EU MS probe focuses on directories, tying, e-commerce
Might the Commission find MS' stated strategy is illegal? Whoops...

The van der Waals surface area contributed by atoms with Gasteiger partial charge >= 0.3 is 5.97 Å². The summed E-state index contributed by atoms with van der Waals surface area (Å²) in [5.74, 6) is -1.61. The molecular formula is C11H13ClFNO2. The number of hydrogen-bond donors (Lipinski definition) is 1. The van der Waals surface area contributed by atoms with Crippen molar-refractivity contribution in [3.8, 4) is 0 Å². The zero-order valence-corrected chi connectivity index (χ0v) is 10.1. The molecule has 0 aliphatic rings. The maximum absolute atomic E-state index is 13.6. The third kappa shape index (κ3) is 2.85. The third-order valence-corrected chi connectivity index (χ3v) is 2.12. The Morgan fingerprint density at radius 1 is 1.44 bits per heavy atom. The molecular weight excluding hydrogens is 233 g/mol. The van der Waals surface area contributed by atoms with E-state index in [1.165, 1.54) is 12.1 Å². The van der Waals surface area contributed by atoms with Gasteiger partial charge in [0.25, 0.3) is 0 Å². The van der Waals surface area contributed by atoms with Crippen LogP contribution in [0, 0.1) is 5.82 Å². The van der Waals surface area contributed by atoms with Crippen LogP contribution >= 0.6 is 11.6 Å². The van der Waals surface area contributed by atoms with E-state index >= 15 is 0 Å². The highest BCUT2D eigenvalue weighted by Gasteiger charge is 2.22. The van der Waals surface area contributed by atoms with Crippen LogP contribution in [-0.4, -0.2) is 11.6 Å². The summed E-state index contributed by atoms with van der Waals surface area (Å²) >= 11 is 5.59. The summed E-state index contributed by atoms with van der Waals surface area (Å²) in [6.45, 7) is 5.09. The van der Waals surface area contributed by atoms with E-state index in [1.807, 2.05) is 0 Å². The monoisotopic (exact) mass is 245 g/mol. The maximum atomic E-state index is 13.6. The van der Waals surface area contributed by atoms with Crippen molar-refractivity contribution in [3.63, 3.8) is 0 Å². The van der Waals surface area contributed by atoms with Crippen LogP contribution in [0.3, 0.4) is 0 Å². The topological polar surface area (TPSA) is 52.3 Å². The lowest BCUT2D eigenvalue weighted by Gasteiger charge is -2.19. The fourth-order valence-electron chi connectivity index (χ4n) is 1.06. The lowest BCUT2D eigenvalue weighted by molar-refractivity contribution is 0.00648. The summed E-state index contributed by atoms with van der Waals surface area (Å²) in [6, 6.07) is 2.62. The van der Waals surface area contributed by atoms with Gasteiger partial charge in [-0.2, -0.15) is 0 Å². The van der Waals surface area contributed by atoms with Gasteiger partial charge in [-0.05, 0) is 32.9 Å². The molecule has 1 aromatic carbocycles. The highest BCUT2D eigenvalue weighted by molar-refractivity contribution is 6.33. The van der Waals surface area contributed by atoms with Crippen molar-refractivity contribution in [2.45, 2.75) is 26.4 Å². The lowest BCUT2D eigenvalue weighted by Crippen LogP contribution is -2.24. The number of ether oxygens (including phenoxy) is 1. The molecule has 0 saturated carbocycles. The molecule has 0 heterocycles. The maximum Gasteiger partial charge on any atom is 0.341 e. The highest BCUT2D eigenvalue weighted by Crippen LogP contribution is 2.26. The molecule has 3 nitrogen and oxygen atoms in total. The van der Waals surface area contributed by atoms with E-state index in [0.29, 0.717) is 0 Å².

Analysis More details are beginning to emerge about the European Commission's shock announcement of an antitrust investigation into Microsoft. The Commission has confirmed that there are several Microsoft-related subjects pending in addition to the one referred to yesterday. It also appears that, although the current investigation was said by competition commissioner Mario Monti to stem from several complaints, Sun is the major source. A Microsoft statement yesterday confirmed that Sun filed a complaint with the Commission last year. Sun itself hasn't commented, but Microsoft says the allegation is that "the advances in the Windows 2000 desktop and server technology will make it harder for Sun to compete." The most obvious of these "advances" are Intellimirror and Active Directory, which tie Windows desktop and server closer together, and which as Windows-only technologies (in order for them to be fully functional, that is) tend to shut other platforms out. Active Directory in particular could become a major bugbear for Microsoft's rivals if the company can get it established. At the moment rival camps are forming around open directory standards and Microsoft ones, and we've been here before, haven't we? Monti's investigation was presented in a somewhat clumsy fashion, with the Commissioner apparently claiming that Microsoft was bundling its OS software with server operating systems and middleware, and it seems pretty clear he didn't entirely understand what his backroom boys had told him to say. Nevertheless, some of the other things he said suggested that the Commission reckons it has bigger fish to fry than just Microsoft using Active Directory to tie client and server together, and hence to dominate both markets. For example: "Whoever gains dominance in the server software market is likely to control e-commerce too." This certainly has something to do with directory services, but not necessarily much to do with tying to Windows 2000 clients. More likely, the Commission is concerned about Microsoft becoming dominant in e-commerce servers thus leveraging dominance in middleware, and achieving a lock on e-commerce services. But the actual client isn't of any great importance to Microsoft here; the company once thought it was, but under Steve Ballmer now seems to be moving to a stance where the client itself could be just about anything, just as long as the services it accesses are Microsoft one. Which of course takes us neatly to what is currently known of Microsoft's strategy. We have last May's "knowledge workers without limits" announcement, for example, which envisaged ubiquitous "digital dashboards" acting as windows (small 'w') on vast and diverse Web data stores running on Microsoft servers. The servers spew out data in XML format, the clients view it, and the beauty of the system, from Microsoft's point of view, is that although it's all about "open" standards, the ability to work from both client and server ends gives Redmond a major advantage. This sounds like something the Commission might have in mind, if Sun's been complaining coherently, and it also puts Microsoft's determination to get Mobile Explorer onto as many phone handsets in a certain perspective. The knowledge workers announcement is however somewhat outmoded - it has been evolving. The Bill Gates resignation/Steve Ballmer promotion statement provides further grist to the Commission's mill, provided it's paying attention (we must presume it is until it proves it's not). As we pointed out at the time, the Next Generation Windows Services scheme Bill headed off to supervise development of is not smoke, but is a serious plan to implement a universal and unifying services plan. This is essentially a big pile of Windows servers and middleware services out there in serverland, accessed by all sorts of diverse clients, and it's still somewhat vague. But Steve Ballmer promises us that more flesh will be put on it at a strategy day this Spring so, again provided the Commission's paying attention, the plans for linkage between client and server, and Windows 2000's status as the foundation of the lot, ought to be of considerable interest to Brussels. ® See also: MS bids for soul of knowledge worker Bill's Big Adventure: Windows as universal Web platform
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